Click me

Balkan Lynx - A Big Cat Standing Little Chance

Balkan Lynx After many decades of population fluctuations, the Balkan lynx has almost reached its all-time minimum. The Balkan Lynx Recovery Programme strives to secure the survival of this critically endangered cat in a matrix of protected areas and in coexistence with local people. This long- term project began in 2006 as a joint partnership between two NGOS from Macedonia and Al- bania, supervised by experts from Germany, Switzerland and Norway. In 2013, the project ex- panded its activities north and welcomed interested partners from Montenegro and Kosovo. Only with a strong partnership, continuous monitoring and local stakeholder involvement will this project fulfil its overall goal - to save the Balkan lynx from extinction. A BIG CAT STANDING LITTLE CHANCE In total four species of the genus Lynx are roaming throughout the Palearctic. Eurasian lynx are average-sized predators. Their length is from 80 to 130 cm, the height around 65 cm, while the weight of an adult can vary from 15 to 30 kg. Males are in average 20-25 % heavier than females. Lynx have powerful, relatively long legs, with large webbed and furred paws that act like snowshoes. The head is round; the neck is short, while the ears are triangular with hair tufts at the end. The lynx' tail is short with an all-black tip. The lynx is exclusively carnivorous species mostly feeding on freshly killed prey. Scavenging is very rare. Their main diet consists of wild un- gulates (roe deer and chamois). Occasionally, lynx feed on lagomorphs (brown hare), foxes, martens and tetranoids (black grouse, capercail- lie). The diet of our three radio-tagged individuals consisted mostly of roe deer (65%). The rest of the meals consisted of 11% chamois, 11% brown hare, 7 % stone marten and 6 % fox. Solitary individuals stay around medium-sized prey for 3-5 days, while mother with 2-3 cubs finish a prey within a day or two. Gjorgje Mirić, Serbian mammologist who dedicated much of his scientific career to the Balkan lynx, made a comprehensive research on its morphometric distinc- tiveness. Among others, Mirić compared and published the measurements of skulls belonging to the Balkan (L. 1. balcanicus), Scandinavian (L. 1. lynx), Carpathian (L. 1. carpathicus) and Caucasus (L. 1. dinikii) lynx. He concluded that the average length and width of the skull of the Balkan lynx is smaller than of the other 3 subspe- cies. BALKAN LYNX POTENTIAL DISTRIBUTION RANGE serbia Bosnia and Herzegovina lynx population in 19th century egro мопьеneg Canada lynx (Lynx canadensis) Iberian lynx (Lynx pardinus) Eurasian lynx (Lynx lynx) Lynx lynx wrangeli fox 6% Lynx lynx lynx stone marten 7% Kosovo roe deer 65% lynx population in 20th century brown hare 11% chamois 11% ) Lynx lynx stroganovi Bobcat (Lynx rufus) Lynx lynx kozlovi lynx population today Lynx lynx carpathicus Lynx lynx martinoi Lynx lynx wardi Lynx lynx dinniki Large predators are usually small in numbers and almost always live in small densities. In addition to this, they are extreme- ly rare and thus it is difficult to get a hold of the Balkan lynx. In the past years, the project activities in Macedonia led to live captures of three male Balkan lynx individuals. Marko, the very first Balkan lynx to wear a radio-collar, was caught on 14th March 2010. He lived mostly inside the Mavrovo NP and fed on wild ungulates. Riste, the second radio-tagged lynx, living alongside Marko and had a slightly bigger territory, implying poorer habitat conditions and scarcer prey base. Martin, the third lynx is their southern neighbour and was monitored in collaboration with the local hunting societies. The capture of female lynx will considerably increase the basic ecological knowledge needed for the long term survival of the Balkan lynx. Lynx lynx isabellinus The Balkan lynx is one of nine subspecies of the Eurasian lynx described so-far. The closest neighbour, the Carpathian lynx, is on average a larger cat (see skull comparison). The Balkan lynx distribution is limited to the border zone between Mace- donia and Albania with no or very rare presence into the neighbouring countries to the north and south. The critical status of this population is not only its limited distribution but also the size of the population with no more than 40-50 mature individuals, mostly distributed in only two subpopulation. Poaching, prey depletion and habitat destruction are threats which over a prolonged period have brought the Balkan lynx to the verge of extinction. ácedonia HOME-RANGES OF THE THREE RADIO-COLLARED LYNX Shara Mt There are several types of camera- traps, but they all based on the same basic principle - analogue or digital camera are placed in a protective box and equipped with a motion sensor or an infrared sensor. The camera-traps nowadays are a widely used method for studying rare and cryptic animals all over the world. They are an excellent tool to detect presence-absence of a species in a certain area, as well as to make quantitative estimations of the populations of certain species where each individual is easily recognizable (eg. spotted cats). When conducted over several years, this method can also give information on the population trend, reproduction, availability of the prey species etc. Box-trapping is one of two methods used in Balkan lynx study for live-capturing lynx individuals. It consists of a double-door 3 m long and 1 m wide wooden box which has a thread inside used to trigger the closing of the trap. The doors fall in a split second, leaving slim chance for the animal to escape. The trap is equipped with an alarm system which reports each capture. Box-trapping is to a certain level a non-selective method. Lynx life cycle The most commonly captured animals are lynx, dogs, wild cats and badgers, while wolves, wild boars, chamois, fox, roe deer and hares almost never venture inside the trap. Optimal period for lynx box trapping is the mating season (February and March). When the animal is asleep, the team does the following: deploy a GPS/GSM collar; take biometric measurements of body length, tail, ears, ear tuffs, distance between canines, shoulder height, neck size and distance anus-genital aperture; take blood for genetic and health analysis; follow body pa- rameters such as: respiratory rate; hearth rate; pulse; colour of mucous membrane; body tempera- ture; eyelid, ear, corneal and feet reflexes; capillary refill time. orab length of ear tufts shoulder height length of ears body length Bastr a Jar Optimal trapping period Mov Feb distance between canines tail length distance anus-genital aperture Separation neck size Births tarsus joint to outermost ball Box-trapped lynx are tranquilized with a blowpipe. A sedative tranquil- izes the animal within 15 to 20 minutes, while a narcotic brings the animal in a state of anaesthesia. The tranquilized stage lasts from 1 to 1.5 hours after which an anti-sedative is administered for a faster recov- ery. 1lìns Marko Martin Riste Different biometric measures are taken in order to gain knowledge two main reasons: to confirm on the anatomy features of the Balkan lynx as well as to compare Balkan lynx, and investigate the average measurements between the different subspecies individual in order to monitor within the species. Each captured lynx is equipped with a 200-300 gram GPS/GSM collar. The collar itself is programmed to function using the current health status of the two support systems: satellite positioning, using the GPS stored the general health condition of in the collar and then sends SMSS through the GSM network to users, and a VHF radio-frequency that is transmitted in a certain monitoring aims to investigate period of the day or when the GPS batteries run out. This frequency can be located using receivers with kmown Blood samples are taken for the taxonomic status of the Radio-telemetry has become an important tool in studying animal movements (migration, dispersal and home-range), behaviour, resource selection, social organiza- tion etc. Home-ranges, areas where animals live and travel, are computed by taking into account all the GPS positions collected from one lynx and then transferred into Minimum Convex Polygon - the smallest convex polygon around the data. Of the three radio-tagged male Balkan lynx, Marko was followed for the longest period of 1 year and 1 month and yield a territory of 341 km2. Riste sent information for 9 months and roamed on 434 km2, whereas Martin is still followed in his 324 km2 large territory. The overlap in territories is due to Marko's absence from the area. the population. Since small, isolated populations are prone to inbreeding, genetic the genetic fitness of the Balkan lynx population. MEA MES PPNEA KARA eurONATUR MAVA Protection and Preservation of Natural Environmant in Albania FONDATION POUR LA NATURE b ania 141,3 cm 148,0 cm infographic by Ljubo Stefanov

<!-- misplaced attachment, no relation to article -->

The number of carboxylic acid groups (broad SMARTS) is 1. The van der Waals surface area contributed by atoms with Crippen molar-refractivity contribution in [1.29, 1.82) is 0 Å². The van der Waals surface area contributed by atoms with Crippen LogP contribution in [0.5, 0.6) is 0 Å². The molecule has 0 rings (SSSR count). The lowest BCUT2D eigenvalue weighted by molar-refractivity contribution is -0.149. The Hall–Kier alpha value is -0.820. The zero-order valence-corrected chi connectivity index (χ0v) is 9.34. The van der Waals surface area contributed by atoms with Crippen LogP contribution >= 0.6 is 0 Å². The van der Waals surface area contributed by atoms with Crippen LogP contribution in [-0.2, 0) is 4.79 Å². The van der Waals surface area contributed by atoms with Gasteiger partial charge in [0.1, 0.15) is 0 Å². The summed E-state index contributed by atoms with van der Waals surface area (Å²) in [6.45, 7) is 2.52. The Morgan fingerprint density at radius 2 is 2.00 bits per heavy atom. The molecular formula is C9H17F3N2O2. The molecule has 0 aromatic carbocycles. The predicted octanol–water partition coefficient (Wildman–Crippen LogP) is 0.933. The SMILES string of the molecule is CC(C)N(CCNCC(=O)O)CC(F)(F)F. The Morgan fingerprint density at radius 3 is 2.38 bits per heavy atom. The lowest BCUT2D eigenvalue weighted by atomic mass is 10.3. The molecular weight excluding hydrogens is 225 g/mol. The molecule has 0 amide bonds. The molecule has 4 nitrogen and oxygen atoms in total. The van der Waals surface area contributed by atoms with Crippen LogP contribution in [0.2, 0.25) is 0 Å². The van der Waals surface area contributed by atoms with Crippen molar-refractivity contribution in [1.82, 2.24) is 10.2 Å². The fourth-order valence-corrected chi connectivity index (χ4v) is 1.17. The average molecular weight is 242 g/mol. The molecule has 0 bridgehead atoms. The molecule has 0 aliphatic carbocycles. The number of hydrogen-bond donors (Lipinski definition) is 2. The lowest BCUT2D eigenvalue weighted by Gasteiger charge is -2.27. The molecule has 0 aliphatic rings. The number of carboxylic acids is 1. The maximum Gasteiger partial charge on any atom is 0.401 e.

Balkan Lynx - A Big Cat Standing Little Chance

shared by melovskidime on Jul 24
The Balkan lynx is a critically endangered subspecies of the Eurasian lynx. The Balkan Lynx Recovery Programme is a long-term conservation project between partners from south-west Balkans. The main ai...


Ljubo Stefanov




Unknown. Add a source


Did you work on this visual? Claim credit!

Get a Quote

Embed Code

For hosted site:

Click the code to copy


Click the code to copy
Customize size